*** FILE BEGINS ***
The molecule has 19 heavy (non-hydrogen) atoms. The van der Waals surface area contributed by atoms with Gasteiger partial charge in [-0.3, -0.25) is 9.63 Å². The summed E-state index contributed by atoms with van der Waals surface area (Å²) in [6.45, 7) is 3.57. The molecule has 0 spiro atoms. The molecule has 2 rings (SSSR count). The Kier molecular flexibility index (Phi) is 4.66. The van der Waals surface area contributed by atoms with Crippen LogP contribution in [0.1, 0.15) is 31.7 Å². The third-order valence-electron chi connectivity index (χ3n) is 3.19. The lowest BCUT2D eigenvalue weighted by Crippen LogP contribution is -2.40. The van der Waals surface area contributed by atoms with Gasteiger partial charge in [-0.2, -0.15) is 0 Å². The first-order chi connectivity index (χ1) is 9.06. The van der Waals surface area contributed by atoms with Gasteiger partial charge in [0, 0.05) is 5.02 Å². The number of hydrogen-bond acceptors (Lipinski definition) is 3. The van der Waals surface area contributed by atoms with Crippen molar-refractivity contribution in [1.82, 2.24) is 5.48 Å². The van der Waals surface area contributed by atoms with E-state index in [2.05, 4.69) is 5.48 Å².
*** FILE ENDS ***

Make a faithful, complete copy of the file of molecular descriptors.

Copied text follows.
The molecule has 19 heavy (non-hydrogen) atoms. The van der Waals surface area contributed by atoms with Gasteiger partial charge in [-0.3, -0.25) is 9.63 Å². The summed E-state index contributed by atoms with van der Waals surface area (Å²) in [6.45, 7) is 3.57. The molecule has 0 spiro atoms. The molecule has 2 rings (SSSR count). The Kier molecular flexibility index (Phi) is 4.66. The van der Waals surface area contributed by atoms with Crippen LogP contribution in [0.1, 0.15) is 31.7 Å². The third-order valence-electron chi connectivity index (χ3n) is 3.19. The lowest BCUT2D eigenvalue weighted by Crippen LogP contribution is -2.40. The van der Waals surface area contributed by atoms with Gasteiger partial charge in [-0.2, -0.15) is 0 Å². The first-order chi connectivity index (χ1) is 9.06. The van der Waals surface area contributed by atoms with Gasteiger partial charge in [0, 0.05) is 5.02 Å². The number of hydrogen-bond acceptors (Lipinski definition) is 3. The van der Waals surface area contributed by atoms with Crippen molar-refractivity contribution in [1.82, 2.24) is 5.48 Å². The van der Waals surface area contributed by atoms with E-state index in [2.05, 4.69) is 5.48 Å².